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Management science is the new political science, by Y. Pesqueux

Yvon Pesqueux

Professor at the Conservatoire National des Arts et Métiers

Business Science Institute


In this interview, Yvon Pesqueux discusses the importance of critical reflection and the political and moral dimension in management science. He begins by suggesting that management science should occupy a central, reflective place in the academic world. He believes that if this reflection had been more thorough, it might have helped prevent some of today's crises.

The interview also sheds light on the drifts observed in management sciences, particularly in the field of management. Pesqueux points out that these drifts are often linked to the borrowing of concepts and methods from other disciplines, such as political science, without sufficient reflection on their epistemological foundations. This can lead to a reductive and authoritarian vision of management.

Yvon Pesqueux is renowned for his work on contractual theories, particularly of American inspiration. He insists that models and theories have a significant impact on our understanding of the world, and that these underlying ideologies can unintentionally transform reality. He raises the question of the trilogy between model, theory and representation, pointing out that many management theories are in fact models that participate in the construction and reinforcement of certain representations.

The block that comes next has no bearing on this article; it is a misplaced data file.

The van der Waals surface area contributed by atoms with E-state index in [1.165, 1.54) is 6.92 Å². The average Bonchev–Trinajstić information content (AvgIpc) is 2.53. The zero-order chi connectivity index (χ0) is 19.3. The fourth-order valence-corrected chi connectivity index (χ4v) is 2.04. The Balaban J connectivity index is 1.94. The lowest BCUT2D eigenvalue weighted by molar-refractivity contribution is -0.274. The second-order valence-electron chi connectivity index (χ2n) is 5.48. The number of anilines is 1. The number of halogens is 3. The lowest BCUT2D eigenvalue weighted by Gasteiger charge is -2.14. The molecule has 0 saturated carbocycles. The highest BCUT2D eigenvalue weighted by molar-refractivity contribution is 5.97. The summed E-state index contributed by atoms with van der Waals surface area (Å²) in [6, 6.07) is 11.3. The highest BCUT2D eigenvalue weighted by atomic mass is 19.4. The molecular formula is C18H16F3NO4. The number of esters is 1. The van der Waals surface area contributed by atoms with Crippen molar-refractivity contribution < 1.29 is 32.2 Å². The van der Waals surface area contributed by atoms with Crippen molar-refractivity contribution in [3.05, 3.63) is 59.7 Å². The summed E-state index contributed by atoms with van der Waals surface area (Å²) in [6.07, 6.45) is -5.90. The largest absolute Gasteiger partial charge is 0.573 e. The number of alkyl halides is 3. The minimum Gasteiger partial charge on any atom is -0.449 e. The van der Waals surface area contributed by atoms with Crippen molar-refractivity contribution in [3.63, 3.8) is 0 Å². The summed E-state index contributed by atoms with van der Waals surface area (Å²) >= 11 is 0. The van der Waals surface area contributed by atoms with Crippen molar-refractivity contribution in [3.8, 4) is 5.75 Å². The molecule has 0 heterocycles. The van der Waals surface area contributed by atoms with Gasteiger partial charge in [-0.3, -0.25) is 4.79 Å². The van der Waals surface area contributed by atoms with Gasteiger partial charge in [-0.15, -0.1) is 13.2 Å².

The interview also touches on the logic of "problem solving", where one person holds the indisputable solution to a problem. Pesqueux questions the rigidity of this approach and the lack of debate surrounding the proposed models. He uses the example of hospital management to illustrate the serious consequences this can have, particularly in times of crisis such as the COVID-19 pandemic.

Finally, Yvon Pesqueux highlights the importance of the political and moral dimension in management science. He argues that every discipline, including management, has a political and moral dimension, which requires in-depth reflection. He encourages researchers and practitioners to recognize the authoritarianism potentially inherent in certain approaches, and to engage in critical debate on these issues within the management sciences.

In sum, Yvon Pesqueux emphasizes the importance of critical reflection, ethics and political awareness in management science, while warning against the dangers of mindlessly borrowing concepts and models.

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